Wesley Chapel High School Pawprints Student Newspaper

Wesley Chapel High School - Newspaper Pawprints

Wesley Chapel High School Pawprints Student Newspaper

Wesley Chapel High School - Newspaper Pawprints

Wesley Chapel High School Pawprints Student Newspaper

Wesley Chapel High School - Newspaper Pawprints

An Interview With Mr. Raskopf

One of our history teachers, Joshua Raskopf, gives us insight on topics such how he came to find his own teaching style, his own experiences as a high school student, and the difficulties teachers face when structuring their lessons.

How does school brace us for our lives as future members of society and how do our attitudes toward our own education reflect over the way we grow? Students are apt to have their own niches when it comes to school subjects. Some find specific subjects harder to understand than others and vice versa, there are many tidbits that factor into this sense of favoritism. I’ve found that a root cause of this is found in student-teacher compatibility. A student’s understanding of subject material is for the most part dictated by a teacher’s proficiency in their area of expertise and their affinity for teaching.

What were you like as a student?

“I was definitely a slacker. I earned mostly A’s and B’s but I never really applied myself and only did the bare minimum to get good grades. In 7th grade I earned a C in history; ironic, right? Back then, report cards were mailed home instead of how they’re posted online today. I was so mortified by the thought of my mom seeing it that I picked it up before she could get it. Never again. When my mom found out she was so mad I thought she was going to disown me. Other than that incident, I did alright throughout k-12, I was lucky enough to have a really good memory of classroom material and had a pretty strong work ethic so I never really struggled with straightforward classes. I don’t know if I always did all of my homework but I did well enough on tests that my teachers didn’t really care.”

What do you think of the educational system now as opposed to when you were a student?

“High schools give students so many choices in order to paint students an idea of what they are good at, but just because you maybe don’t like a subject doesn’t mean that it’s not valid or good to know and that we should try at all of them equally, and maybe even try harder in the ones that we aren’t so good at. One of the biggest pitfalls I’ve observed in students is that they perform extremely well in subjects that they are interested in but fail to reach that level of proficiency in other classes. I think that the system is set up right now in a way that teachers value high-value tests and grades more than getting students to really retain and be involved with learning rather than memory callback.”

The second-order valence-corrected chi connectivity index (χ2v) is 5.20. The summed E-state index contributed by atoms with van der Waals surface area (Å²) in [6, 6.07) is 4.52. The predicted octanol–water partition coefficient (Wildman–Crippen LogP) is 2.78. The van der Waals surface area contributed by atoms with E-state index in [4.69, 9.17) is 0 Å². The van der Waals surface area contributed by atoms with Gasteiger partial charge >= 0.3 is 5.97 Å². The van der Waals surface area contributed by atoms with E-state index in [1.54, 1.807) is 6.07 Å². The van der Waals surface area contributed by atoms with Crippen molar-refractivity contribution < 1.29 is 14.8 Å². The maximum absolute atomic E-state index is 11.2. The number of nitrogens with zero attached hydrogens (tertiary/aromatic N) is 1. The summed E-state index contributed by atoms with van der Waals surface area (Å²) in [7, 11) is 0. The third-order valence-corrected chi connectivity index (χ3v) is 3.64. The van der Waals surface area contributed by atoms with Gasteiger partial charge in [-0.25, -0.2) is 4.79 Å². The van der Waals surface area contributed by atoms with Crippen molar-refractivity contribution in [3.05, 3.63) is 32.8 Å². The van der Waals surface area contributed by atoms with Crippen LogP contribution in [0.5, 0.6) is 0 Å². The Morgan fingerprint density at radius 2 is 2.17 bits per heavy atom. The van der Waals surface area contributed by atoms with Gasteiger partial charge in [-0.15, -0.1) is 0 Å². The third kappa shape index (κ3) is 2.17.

Why did you choose to become a teacher?

“I’ve just always been good at it. In college, I joined a study group full of kids studying philosophy, they had a really hard time understanding different difficult concepts and were wondering how I did so well on all of my assignments. I helped them a lot after that and they told me that I should just become a teacher. I was confused by what I should do with my life at the time but after interacting with that study group it really hammered it in for me. One thing led to another and here I am now.”

Why did you choose to teach history?

“During the latter half of my college days, I found work in marketing. I think that my time spent trying to get people to buy into things really influenced the way I teach my own students. It’s almost like trying to sell them ideas. Teaching history is fun because in a way all I’m really doing is telling a story.”

Being able to learn more about Mr. Raskopfs life and the different kinds of problems teachers face was an interesting and eye-opening experience. It really called the need for students to be more aware about what it takes to command a classroom. Thank you, Mr. Raskopf, for sharing your insights with us.

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